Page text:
However, the weather continued to be warm and you know me … other projects jumped up, grabbed me by the neck and pulled me away.  It wasn’t until Monday, when I made Julian measure my tiniest double pointed needles (I’ve misplaced my fabulous knitting ruler) so I could start knitting a pair of socks – because by crikey, there was nothing else to knit :-0 – that Noah rolled his eyes and exclaimed “You could always finish that awesome scarf – then I could wear it to Melbourne on Wednesday!  Apparently the weather will be cold and dreak – perfect for a colourful scarf!”

Oh yeah.

So I did.  I knitted like a demon.  Of course – by this stage, there were hundreds of stitches in each row and with every second row,it grew yet wider!  Monday night I finished the dark dusky pink, added the flecky purple (this was from a jumper Old Nanny knitted Noah when he was little!) and began the flecky rust.  Man, I didn’t think that flecky rust would ever run out.  Then yesterday, after painting the duck house, I nailed that flecky rust and moved on to the royal blue … knit knit knit knit knit knit knit … then a wee bit more of lime green, then finally the navy edge.

Now with hindsight, I could have added another row of navy blue – I was terrified it would run out halfway through the castoff.  Frankly, if I had, Noah would not be wearing the scarf today.  I began the cast off last night whilst half way through a crappy movie with Julian – I made him stay up and watch movies of his choice so I could keep knitting.  In the end I was literally falling asleep mid stitch so it was time to put the needles down.

But I was not to be defeated, so this morning it was back up in bed at 5am, a steaming coffee by my side, and casting off.  All. Those. Stitches.  Oy!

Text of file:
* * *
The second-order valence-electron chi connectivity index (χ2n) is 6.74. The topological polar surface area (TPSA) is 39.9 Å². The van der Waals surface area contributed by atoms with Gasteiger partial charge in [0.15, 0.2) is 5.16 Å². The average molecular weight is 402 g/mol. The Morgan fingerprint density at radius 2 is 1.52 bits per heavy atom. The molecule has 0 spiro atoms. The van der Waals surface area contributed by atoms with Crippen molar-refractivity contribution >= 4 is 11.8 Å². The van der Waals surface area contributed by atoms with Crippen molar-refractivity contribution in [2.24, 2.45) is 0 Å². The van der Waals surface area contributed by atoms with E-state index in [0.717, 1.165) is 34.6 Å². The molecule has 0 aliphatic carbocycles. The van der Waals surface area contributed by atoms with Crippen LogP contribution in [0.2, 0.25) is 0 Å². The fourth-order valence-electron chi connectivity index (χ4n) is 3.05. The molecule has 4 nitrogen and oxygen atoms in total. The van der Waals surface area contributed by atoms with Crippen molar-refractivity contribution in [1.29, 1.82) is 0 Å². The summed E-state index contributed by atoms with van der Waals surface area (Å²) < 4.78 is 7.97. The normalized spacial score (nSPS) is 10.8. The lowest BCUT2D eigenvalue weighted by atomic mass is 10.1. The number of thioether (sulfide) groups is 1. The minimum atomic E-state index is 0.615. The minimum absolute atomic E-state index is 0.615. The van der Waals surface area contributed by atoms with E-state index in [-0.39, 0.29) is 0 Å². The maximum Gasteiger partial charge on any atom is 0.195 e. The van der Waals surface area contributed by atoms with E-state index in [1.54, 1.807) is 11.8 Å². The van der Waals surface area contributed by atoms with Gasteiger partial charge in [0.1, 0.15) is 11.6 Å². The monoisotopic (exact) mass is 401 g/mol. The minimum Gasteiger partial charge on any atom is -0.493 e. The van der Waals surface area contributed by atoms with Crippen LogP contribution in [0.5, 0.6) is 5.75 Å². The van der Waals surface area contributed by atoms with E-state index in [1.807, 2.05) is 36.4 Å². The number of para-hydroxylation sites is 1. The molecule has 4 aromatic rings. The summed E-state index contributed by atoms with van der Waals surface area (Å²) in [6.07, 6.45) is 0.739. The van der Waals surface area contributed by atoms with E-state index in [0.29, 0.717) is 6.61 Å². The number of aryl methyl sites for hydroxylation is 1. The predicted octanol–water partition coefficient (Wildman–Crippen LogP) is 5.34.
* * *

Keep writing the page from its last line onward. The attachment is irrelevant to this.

The many ends were stitched in en route – I had to start with the light colours because it was still dark when we left at 6:30am to make the Melbourne bus.  By the time we arrived at Bega, there was just enough time and light to stitch in the dark ones, trim them all off and voila!  Noah had a beautiful mama-made scarf (talisman) to wear to Melbourne.  Now he will be toasty warm and protected by his mama’s knitted love.

It’s a funny thing, waving goodbye to your young one.  Yes, he went out by himself all the time when we lived in Melbourne – but he always came home at the end of each day.  Now, he ventures off to Melbourne every couple of months to catch up with friends, visit his favourite places … and we have to just trust that he – our very trustworthy, responsible and cautious child – will be alright.  Well of course he probably will.   In the past he has stayed with the family of one of Julian’s work colleagues – a lovely mum and 3 little kids who Noah plays with, and cooks with, and draws with, and the mum picks him from the train station and drops him off.  And is a caring, thoughtful and supportive listener each evening when Noah comes home from his adventures and appointments.

This time, he’s staying with an old school friend who’s recently moved into their own apartment in Prahran.  Oh my goodness.  That all sounds a bit too huge and alarming to me – but that lovely mum is there in the background if needed, and I guess the next week will probably be very exciting, empowering and a good taste for Noah of what it’s really like to stand on your own two feet.  All good stuff.

At least his neck will be warm.

Here’s the recipe in case you too have balls and balls of colourful yarn that could warm the necks of those you love.

Cast on 5 …

  • knit2, wrap, knit1, wrap, knit 2  (right side)
  • knit2, purl3, knit2 (wrong side)
  • knit2, wrap, knit3, wrap, knit2
  • knit2, purl5, knit2
  • knit2, wrap, knit5, wrap, knit2

… and so on.  Each right sided row starts with knit2, wrap, and ends with wrap, knit2.  The stitches in between – which grow by 2 each time – are knitted.  Each wrong sided row starts and ends with knit2 and the stitches in between (including the wraps from the previous row) are purled.  Colours are just added when the wool runs out.  The last two rows are knitted so as to provide the same edging the rest of the scarf has.

Perfect for knitting whilst watching movies, listening to audio books, and de-stressing.  Good for knitting in the car if you don’t get car sick. :-)